For most people, font choices began in elementary school. Essays were assigned to be written in Times New Roman, size 12, line spacing 1.5, and half inch margins – no exceptions. Book reports and PowerPoint presentations allowed slightly more flexibility and creativity, enabling many to choose the dreaded Comic Sans as their title or, heaven forbid, their body text.
Regardless, it was a distinct choice that was being made. Children were showcasing their personalities by selecting a text styling that they felt represented their content. Most people do not evolve beyond this point until they’re either picking out their wedding invitations or cultivating a personal or professional brand. At this point of intense soul searching, one of the many choices that you have to make is which font encapsulates your spirit, your mission, your essence?
As someone who picks restaurants based on the appeal of their menu design and logo as opposed to their actual menu items, I can tell you that the way a brand chooses to market itself is of vital importance. To me, a restaurant that cares enough to lay out its menu correctly and display its menu items in a visually pleasing way, cares about the way its food is presented and, in turn, cares about the way the food is made.
Likewise, the font that a brand or company chooses sets the tone of whichever words they use to represent themselves. Do you want to set a tone of conventionalism or formality? You might want to look into a traditional serif. Do you want to showcase a more modern, minimal approach? Sans serif is for you. Do you want to speak to a youthful, funky audience? You’ll want to research slab serifs. Of course, as always, there are gray areas between these categories and exceptions to the rules. Plenty of serifs can be youthful, many sans serifs are funky. What is critical is this – does this font speak to you and will it speak to your audience?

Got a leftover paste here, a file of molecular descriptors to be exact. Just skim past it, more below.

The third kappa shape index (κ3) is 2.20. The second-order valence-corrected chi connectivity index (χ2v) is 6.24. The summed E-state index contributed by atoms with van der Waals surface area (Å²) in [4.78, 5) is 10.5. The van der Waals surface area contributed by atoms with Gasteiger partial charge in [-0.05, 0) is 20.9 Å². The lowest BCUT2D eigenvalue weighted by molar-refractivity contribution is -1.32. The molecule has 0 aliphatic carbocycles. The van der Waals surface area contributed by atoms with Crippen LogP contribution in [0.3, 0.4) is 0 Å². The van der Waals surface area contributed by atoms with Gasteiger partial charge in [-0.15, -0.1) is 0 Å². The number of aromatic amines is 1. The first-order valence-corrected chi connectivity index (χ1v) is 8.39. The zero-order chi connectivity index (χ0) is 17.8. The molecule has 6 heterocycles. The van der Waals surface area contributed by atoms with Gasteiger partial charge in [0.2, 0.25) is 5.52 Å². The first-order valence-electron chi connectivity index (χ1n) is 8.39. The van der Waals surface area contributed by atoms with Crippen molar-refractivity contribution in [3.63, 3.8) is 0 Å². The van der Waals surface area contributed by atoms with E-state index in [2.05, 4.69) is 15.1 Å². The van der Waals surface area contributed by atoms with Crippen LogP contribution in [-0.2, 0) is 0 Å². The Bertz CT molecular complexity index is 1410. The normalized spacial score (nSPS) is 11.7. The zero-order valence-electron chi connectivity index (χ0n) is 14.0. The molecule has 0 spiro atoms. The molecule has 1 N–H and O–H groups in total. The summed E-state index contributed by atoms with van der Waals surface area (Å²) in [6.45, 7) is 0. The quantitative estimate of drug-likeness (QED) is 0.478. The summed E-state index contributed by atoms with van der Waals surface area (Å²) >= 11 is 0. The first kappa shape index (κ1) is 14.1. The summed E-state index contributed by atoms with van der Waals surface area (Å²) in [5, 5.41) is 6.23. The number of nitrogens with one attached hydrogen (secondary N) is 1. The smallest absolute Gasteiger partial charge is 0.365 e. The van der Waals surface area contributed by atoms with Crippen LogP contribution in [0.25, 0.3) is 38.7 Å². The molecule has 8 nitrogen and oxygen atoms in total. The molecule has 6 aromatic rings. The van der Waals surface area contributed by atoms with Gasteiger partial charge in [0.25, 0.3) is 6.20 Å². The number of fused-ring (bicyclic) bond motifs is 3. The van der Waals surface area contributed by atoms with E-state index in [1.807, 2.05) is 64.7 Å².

Most importantly, it is imperative to choose a distinctive and unique font. Simply selecting a standard Microsoft Word font such as Papyrus as your brand logotype is a copout. (Sorry Edible Arrangements.) Choosing something like Helvetica or Arial that is so overused and cliché’ will also not help you to stand out from the crowd. In my view, such selections convey a carelessness and laziness that is easily avoidable. There are so many wonderful (and even free) options out there! So, I invite you to explore the world wide web a bit, you’ll be surprised what you find out there. For specific typography recommendations, my email is firstname.lastname@example.org. Feel free to reach out!
And for those of you who are wondering what some of my favorite fonts are (there are so so many) …